Small Dogzilla Amp Logo
August 20, 2002

Part 1:
Part 2:
Part 3:
Part 4:
Part 5:
Part 6:
Part 7:
[ Part 8: ]
Part 9:

Part 8: Marshall Tone Stack / Line Preamp

Do you want to know the secret of guitar amplifier "tone"? It's really quite simple, tone gurus notwithstanding.
  1. Have several individual cascaded sections, each of which can be overdriven one at a time, or in combination, and each with its own tone colour. For this you'll need individual level controls between stages.
  2. Supply a good range of tone controls, both of the classic guitar variety and of the equalizer variety.
  3. Add a compressor and limiter, and provide for insertion of other effects such as reverb, echo, etc.
  4. The added effects in 2: and 3: above will contribute a substantial insertion loss, requiring additional stages to overcome. See 1: above. ;-)

Line Preamp:
Dogzilla is my implementation of the above ideas. The small-amp emulator circuit contributes a large insertion loss (about 20 dB), which we have to make up for with yet another preamp circuit. While we're at it, let's add a "Marshall" tone stack to give that characteristic sliding mid-range depression. We lose at least another 10 dB here. So we have to make up for both; another variant on the "universal preamp", configured as a non-inverting amplifier, accomplishes this quite handily.

Marshall Tone Stack and Line Amp

Schematic, Marshall Tone Stack and Line Preamp

To give the needed gain, and to add yet another distortion option, this version of the Universal Preamp is set up for "open loop" operation (no negative feedback). The open loop voltage gain is about 500 (54 dB).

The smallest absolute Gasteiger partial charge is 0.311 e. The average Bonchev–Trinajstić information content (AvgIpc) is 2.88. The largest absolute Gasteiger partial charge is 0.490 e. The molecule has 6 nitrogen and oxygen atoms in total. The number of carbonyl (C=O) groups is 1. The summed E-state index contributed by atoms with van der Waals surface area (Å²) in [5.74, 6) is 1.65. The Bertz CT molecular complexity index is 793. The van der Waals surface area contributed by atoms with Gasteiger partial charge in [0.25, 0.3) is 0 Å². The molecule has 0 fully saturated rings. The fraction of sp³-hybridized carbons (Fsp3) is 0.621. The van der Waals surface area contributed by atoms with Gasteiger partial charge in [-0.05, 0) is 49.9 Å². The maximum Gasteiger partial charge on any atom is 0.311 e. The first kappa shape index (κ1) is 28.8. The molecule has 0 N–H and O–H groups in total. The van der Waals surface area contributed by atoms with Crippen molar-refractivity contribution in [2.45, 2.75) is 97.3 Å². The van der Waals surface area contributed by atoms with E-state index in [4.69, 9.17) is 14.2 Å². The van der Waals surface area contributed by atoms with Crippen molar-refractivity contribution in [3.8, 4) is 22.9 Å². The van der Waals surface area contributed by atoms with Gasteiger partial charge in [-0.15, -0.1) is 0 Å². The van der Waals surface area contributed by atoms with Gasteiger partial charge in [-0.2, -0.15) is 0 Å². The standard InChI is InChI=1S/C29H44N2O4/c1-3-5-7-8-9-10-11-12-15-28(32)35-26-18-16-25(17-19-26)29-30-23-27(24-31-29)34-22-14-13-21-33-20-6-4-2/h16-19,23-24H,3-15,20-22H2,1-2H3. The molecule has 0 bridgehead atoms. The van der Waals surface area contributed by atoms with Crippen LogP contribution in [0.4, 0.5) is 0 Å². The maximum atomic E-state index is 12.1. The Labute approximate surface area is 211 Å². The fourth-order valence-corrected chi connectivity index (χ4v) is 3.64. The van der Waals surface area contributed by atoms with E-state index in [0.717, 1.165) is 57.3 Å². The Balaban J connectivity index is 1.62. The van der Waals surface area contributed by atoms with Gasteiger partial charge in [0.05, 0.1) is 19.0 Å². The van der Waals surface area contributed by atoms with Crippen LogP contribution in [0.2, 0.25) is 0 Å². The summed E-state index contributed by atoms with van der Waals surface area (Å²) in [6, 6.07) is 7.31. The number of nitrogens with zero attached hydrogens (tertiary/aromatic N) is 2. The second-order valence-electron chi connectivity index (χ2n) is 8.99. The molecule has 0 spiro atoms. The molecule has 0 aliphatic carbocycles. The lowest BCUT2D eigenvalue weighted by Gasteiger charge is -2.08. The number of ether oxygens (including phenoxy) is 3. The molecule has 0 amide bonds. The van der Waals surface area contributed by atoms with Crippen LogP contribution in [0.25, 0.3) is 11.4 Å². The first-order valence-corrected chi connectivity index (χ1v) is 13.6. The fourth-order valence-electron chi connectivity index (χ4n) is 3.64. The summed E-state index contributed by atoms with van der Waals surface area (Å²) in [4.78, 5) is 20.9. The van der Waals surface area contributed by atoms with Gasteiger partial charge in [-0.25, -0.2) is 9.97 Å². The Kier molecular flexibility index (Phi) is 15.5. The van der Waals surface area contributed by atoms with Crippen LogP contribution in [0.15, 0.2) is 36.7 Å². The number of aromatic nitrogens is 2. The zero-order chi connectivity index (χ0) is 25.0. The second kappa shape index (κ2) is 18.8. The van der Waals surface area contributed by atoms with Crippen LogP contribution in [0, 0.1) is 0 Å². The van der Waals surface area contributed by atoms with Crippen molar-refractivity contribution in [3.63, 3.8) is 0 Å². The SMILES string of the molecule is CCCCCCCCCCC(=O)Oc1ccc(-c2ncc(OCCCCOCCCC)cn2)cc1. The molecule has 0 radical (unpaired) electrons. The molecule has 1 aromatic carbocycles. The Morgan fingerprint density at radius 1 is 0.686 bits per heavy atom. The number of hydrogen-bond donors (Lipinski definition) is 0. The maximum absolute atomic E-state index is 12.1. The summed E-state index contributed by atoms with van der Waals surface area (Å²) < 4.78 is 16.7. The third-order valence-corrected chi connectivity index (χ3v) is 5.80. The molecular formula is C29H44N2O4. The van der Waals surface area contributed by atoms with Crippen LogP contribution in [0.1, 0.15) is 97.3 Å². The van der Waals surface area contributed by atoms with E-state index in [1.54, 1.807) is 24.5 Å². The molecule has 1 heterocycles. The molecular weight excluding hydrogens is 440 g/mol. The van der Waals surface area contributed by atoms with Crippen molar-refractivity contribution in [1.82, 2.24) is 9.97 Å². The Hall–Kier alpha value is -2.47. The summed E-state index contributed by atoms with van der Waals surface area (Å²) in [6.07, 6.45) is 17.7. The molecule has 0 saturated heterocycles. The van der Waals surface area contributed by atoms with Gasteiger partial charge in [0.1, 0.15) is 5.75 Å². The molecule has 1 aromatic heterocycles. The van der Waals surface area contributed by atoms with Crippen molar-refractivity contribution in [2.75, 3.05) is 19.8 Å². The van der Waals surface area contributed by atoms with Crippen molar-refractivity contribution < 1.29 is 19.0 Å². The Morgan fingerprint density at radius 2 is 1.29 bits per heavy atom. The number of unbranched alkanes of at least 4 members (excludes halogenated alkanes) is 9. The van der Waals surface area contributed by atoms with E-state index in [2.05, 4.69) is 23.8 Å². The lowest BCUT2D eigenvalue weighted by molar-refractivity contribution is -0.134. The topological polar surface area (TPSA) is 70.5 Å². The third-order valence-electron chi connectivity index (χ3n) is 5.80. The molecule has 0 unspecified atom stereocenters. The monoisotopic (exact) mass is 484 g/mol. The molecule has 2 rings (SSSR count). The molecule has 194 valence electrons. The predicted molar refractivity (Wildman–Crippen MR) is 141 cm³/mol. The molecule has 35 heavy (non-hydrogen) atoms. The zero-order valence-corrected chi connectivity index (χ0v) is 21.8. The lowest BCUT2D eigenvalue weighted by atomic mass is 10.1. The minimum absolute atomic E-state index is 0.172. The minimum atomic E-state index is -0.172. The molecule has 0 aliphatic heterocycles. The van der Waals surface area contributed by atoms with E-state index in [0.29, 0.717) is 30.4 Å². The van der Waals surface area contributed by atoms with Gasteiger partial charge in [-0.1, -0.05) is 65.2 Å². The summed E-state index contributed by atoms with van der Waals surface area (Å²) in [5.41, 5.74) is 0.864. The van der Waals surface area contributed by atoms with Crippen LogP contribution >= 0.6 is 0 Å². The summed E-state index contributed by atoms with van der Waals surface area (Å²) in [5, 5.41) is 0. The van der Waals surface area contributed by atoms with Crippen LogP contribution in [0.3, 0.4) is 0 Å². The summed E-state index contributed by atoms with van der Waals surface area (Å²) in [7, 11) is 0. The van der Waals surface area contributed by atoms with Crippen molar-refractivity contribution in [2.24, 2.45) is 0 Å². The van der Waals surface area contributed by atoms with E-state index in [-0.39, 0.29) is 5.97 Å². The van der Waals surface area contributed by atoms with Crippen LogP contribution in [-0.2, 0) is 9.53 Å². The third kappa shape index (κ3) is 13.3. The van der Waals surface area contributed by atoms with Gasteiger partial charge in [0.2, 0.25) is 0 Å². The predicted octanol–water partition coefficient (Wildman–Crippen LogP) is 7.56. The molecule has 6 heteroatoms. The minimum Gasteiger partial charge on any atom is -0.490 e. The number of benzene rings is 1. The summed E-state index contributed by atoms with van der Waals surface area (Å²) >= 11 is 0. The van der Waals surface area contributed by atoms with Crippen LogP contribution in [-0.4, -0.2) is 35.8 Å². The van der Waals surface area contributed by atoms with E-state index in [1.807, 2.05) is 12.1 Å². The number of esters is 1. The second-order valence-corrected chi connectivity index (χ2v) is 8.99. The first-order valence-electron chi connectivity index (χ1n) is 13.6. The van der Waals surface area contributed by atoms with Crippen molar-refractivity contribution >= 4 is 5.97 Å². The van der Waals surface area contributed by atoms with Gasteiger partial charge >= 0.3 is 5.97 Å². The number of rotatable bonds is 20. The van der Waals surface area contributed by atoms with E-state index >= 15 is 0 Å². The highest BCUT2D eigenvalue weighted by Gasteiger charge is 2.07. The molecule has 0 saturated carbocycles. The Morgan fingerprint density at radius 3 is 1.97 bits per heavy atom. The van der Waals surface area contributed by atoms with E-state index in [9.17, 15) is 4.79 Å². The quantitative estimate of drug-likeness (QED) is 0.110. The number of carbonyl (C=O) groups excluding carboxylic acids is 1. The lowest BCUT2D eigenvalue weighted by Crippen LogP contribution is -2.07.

Marshall Tone Stack:
Tone controls on guitar/instrument amplifiers are an art unto themselves. Unlike the tone controls typically used on hi-fi gear, which are in general very predictable and relatively complex, the tone stacks on instrument amps were undoubtedly derived by "trial and error", using odd-ball topologies and experimenting with different values until the designer arrived empirically at the desired tone response.

For Dogzilla I chose the classic "Marshall" tone stack. While its range is not as great as some of the Fender designs, it has a warmth that I personally find pleasing. (If you want to experiment with various different tone-stack topologies, I can highly recommend Duncan Munro's Tone Stack Calculator.)

Since I wanted Dogzilla to be useful also as an amplifier for instruments other than guitar, facility is provided to bypass the Marshall Tone Stack. The two sections of switch S6 accomplish this handily, flattening out the response while maintaining approximately the same signal level. There is still a slight residual effect if the pots are set to extremes of their range, but in general this effect will go un-noticed.

Note the unusual connection to the Pre-Gain control R137 at the input. This is done to maintain a relatively high (and relatively constant) impedance to the tone stack, minimising the effect of the Pre-Gain control on the response curves. (Purists may point out that in the Marshall, the tone stack was driven from a low impedance source. However, if you play the the circuit in the Tone Stack Calculator, you'll find that using a much higher impedance source accentuates the resulting curves, giving more control, without materially changing their shape. It essentially gives "Fender control" with a "Marshall colour".)

A series resistor R138 on the wiper of the Pre-Gain pot insures that a high load impedance is seen by the first pre-amp stage. Needless to say, this introduces another significant insertion loss. No worries, the pentode input stage described in the next section has plenty of gain to overcome this loss.

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